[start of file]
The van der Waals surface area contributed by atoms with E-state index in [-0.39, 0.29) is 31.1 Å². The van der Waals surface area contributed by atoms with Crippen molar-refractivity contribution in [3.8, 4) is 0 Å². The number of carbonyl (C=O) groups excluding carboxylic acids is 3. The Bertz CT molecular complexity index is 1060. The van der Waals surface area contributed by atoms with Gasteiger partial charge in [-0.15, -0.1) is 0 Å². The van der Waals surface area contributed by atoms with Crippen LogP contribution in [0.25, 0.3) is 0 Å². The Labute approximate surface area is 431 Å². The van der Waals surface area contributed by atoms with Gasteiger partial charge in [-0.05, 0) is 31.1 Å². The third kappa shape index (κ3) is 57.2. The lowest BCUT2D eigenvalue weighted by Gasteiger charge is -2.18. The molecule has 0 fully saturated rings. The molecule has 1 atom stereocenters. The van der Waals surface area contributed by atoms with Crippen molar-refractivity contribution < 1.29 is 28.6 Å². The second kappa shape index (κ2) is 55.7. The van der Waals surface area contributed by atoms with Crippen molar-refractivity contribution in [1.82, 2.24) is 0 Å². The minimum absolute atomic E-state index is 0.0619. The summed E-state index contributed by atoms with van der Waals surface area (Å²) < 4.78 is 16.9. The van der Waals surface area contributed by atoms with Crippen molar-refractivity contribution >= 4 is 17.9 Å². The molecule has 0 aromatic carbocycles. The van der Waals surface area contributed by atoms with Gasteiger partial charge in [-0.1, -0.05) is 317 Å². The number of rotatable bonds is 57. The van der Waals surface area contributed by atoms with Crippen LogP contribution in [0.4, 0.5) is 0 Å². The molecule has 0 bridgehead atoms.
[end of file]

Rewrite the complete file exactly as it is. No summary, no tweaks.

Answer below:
The van der Waals surface area contributed by atoms with E-state index in [-0.39, 0.29) is 31.1 Å². The van der Waals surface area contributed by atoms with Crippen molar-refractivity contribution in [3.8, 4) is 0 Å². The number of carbonyl (C=O) groups excluding carboxylic acids is 3. The Bertz CT molecular complexity index is 1060. The van der Waals surface area contributed by atoms with Gasteiger partial charge in [-0.15, -0.1) is 0 Å². The van der Waals surface area contributed by atoms with Crippen LogP contribution in [0.25, 0.3) is 0 Å². The Labute approximate surface area is 431 Å². The van der Waals surface area contributed by atoms with Gasteiger partial charge in [-0.05, 0) is 31.1 Å². The third kappa shape index (κ3) is 57.2. The lowest BCUT2D eigenvalue weighted by Gasteiger charge is -2.18. The molecule has 0 fully saturated rings. The molecule has 1 atom stereocenters. The van der Waals surface area contributed by atoms with Crippen molar-refractivity contribution < 1.29 is 28.6 Å². The second kappa shape index (κ2) is 55.7. The van der Waals surface area contributed by atoms with Crippen molar-refractivity contribution in [1.82, 2.24) is 0 Å². The minimum absolute atomic E-state index is 0.0619. The summed E-state index contributed by atoms with van der Waals surface area (Å²) < 4.78 is 16.9. The van der Waals surface area contributed by atoms with Crippen molar-refractivity contribution >= 4 is 17.9 Å². The molecule has 0 aromatic carbocycles. The van der Waals surface area contributed by atoms with Gasteiger partial charge in [-0.1, -0.05) is 317 Å². The number of rotatable bonds is 57. The van der Waals surface area contributed by atoms with Crippen LogP contribution in [0.4, 0.5) is 0 Å². The molecule has 0 bridgehead atoms.